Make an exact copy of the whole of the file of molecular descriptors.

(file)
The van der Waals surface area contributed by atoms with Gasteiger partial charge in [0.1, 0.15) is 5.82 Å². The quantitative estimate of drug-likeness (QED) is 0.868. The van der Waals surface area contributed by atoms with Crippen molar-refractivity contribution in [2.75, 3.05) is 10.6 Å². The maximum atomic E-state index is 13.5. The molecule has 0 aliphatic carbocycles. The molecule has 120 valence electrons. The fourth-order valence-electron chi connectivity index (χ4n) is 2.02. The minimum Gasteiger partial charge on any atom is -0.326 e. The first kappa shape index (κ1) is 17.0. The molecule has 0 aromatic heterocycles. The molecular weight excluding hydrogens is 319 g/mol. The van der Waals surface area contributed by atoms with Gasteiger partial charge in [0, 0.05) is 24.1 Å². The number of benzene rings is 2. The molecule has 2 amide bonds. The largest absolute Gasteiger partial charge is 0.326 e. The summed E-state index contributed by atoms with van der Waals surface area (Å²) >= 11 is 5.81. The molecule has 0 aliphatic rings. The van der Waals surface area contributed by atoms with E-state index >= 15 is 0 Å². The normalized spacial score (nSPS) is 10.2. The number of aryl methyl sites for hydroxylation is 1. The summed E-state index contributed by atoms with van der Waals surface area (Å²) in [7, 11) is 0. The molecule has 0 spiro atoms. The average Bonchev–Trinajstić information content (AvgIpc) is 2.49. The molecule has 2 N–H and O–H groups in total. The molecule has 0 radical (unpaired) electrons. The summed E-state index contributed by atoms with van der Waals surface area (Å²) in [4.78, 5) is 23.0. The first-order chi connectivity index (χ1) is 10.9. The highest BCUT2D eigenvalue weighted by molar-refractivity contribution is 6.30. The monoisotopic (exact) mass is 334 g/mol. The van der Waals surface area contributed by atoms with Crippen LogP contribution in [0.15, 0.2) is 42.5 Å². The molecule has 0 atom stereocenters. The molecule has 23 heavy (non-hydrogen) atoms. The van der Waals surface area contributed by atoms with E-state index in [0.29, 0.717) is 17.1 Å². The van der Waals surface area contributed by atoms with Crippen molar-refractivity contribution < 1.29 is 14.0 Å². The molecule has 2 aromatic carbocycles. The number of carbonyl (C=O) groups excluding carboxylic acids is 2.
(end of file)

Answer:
The van der Waals surface area contributed by atoms with Gasteiger partial charge in [0.1, 0.15) is 5.82 Å². The quantitative estimate of drug-likeness (QED) is 0.868. The van der Waals surface area contributed by atoms with Crippen molar-refractivity contribution in [2.75, 3.05) is 10.6 Å². The maximum atomic E-state index is 13.5. The molecule has 0 aliphatic carbocycles. The molecule has 120 valence electrons. The fourth-order valence-electron chi connectivity index (χ4n) is 2.02. The minimum Gasteiger partial charge on any atom is -0.326 e. The first kappa shape index (κ1) is 17.0. The molecule has 0 aromatic heterocycles. The molecular weight excluding hydrogens is 319 g/mol. The van der Waals surface area contributed by atoms with Gasteiger partial charge in [0, 0.05) is 24.1 Å². The number of benzene rings is 2. The molecule has 2 amide bonds. The largest absolute Gasteiger partial charge is 0.326 e. The summed E-state index contributed by atoms with van der Waals surface area (Å²) >= 11 is 5.81. The molecule has 0 aliphatic rings. The van der Waals surface area contributed by atoms with E-state index >= 15 is 0 Å². The normalized spacial score (nSPS) is 10.2. The number of aryl methyl sites for hydroxylation is 1. The summed E-state index contributed by atoms with van der Waals surface area (Å²) in [7, 11) is 0. The molecule has 0 spiro atoms. The average Bonchev–Trinajstić information content (AvgIpc) is 2.49. The molecule has 2 N–H and O–H groups in total. The molecule has 0 radical (unpaired) electrons. The summed E-state index contributed by atoms with van der Waals surface area (Å²) in [4.78, 5) is 23.0. The first-order chi connectivity index (χ1) is 10.9. The highest BCUT2D eigenvalue weighted by molar-refractivity contribution is 6.30. The monoisotopic (exact) mass is 334 g/mol. The van der Waals surface area contributed by atoms with Crippen LogP contribution in [0.15, 0.2) is 42.5 Å². The molecule has 0 atom stereocenters. The molecule has 23 heavy (non-hydrogen) atoms. The van der Waals surface area contributed by atoms with E-state index in [0.29, 0.717) is 17.1 Å². The van der Waals surface area contributed by atoms with Crippen molar-refractivity contribution < 1.29 is 14.0 Å². The molecule has 2 aromatic carbocycles. The number of carbonyl (C=O) groups excluding carboxylic acids is 2.